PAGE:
Crop rotation is the practice of growing different crops in turns in various plots on the same field. The farmer demarcates his field into a number of plots and keeps planting different crops in rotation. If this rainy season he plants groundnuts in plot A, he plants them in plot C in the next season and plants beans in plot A and green pepper in plot A the next season and so on and so forth. The idea is to maximise use of the soil by getting as much as possible from it and to confuse the pests that normally thrive on the crops and render them less destructive.
When a crop such as groundnut has been growing on a plot of land some pests that normally attack it begin to accumulate around the area.
However when the groundnuts are harvested and their residues get burned or buried in the ground and a different crop like green pepper with totally different growth habits is planted there, any thriving groundnut pests will have no crop to prey on and they may die off.
Crop rotation breaks up the lifecycle of many pests. Besides that, different crops have varying soil nutrient demands. So the green pepper is likely to make use of the nutrients that were not taken up by the groundnuts. Crop rotation is one good way of controlling pests.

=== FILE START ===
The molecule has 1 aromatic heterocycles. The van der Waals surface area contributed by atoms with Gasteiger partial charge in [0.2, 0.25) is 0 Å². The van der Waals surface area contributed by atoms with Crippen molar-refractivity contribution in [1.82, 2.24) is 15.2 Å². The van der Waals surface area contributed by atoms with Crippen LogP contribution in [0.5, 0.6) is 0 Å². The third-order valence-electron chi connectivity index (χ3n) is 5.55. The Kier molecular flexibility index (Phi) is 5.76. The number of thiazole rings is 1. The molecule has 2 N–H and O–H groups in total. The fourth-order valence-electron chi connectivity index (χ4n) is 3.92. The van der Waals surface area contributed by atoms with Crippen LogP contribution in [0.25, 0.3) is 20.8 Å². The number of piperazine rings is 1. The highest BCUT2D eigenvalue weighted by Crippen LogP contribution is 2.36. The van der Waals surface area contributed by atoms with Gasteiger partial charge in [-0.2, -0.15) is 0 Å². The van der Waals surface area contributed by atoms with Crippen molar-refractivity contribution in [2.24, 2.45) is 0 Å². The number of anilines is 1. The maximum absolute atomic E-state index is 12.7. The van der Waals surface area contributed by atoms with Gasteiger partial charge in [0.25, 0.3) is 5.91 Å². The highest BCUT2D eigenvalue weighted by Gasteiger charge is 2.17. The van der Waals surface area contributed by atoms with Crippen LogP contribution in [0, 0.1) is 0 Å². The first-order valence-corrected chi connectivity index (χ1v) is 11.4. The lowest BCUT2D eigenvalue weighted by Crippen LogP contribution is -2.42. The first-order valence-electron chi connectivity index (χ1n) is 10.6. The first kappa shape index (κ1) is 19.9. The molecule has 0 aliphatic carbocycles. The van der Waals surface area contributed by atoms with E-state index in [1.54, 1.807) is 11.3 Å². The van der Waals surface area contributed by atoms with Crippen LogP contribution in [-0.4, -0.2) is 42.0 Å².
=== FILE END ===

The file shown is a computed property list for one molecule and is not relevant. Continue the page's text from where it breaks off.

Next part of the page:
Growing plants with different growth habits alternately facilitates maximum usage of soil resources.
Some crops, particularly legumes, add nutrients such as nitrogen to the soil which means that a farmer keen on sustaining good soil fertility should practice crop rotation by planting nitrogen fixing crops such as beans where non-nitrogen fixing crops such as millet have been growing.
When some crops that are not easy to weed such as millet are made to alternate with easy to weed crops such as beans difficult weeds tend to reduce.
Crop rotation is however not by itself the most efficient method of fighting pests, soil infertility, or increasing crop production. The farmer will still do well to apply fertilisers once in a while and to use pesticides and fungicides.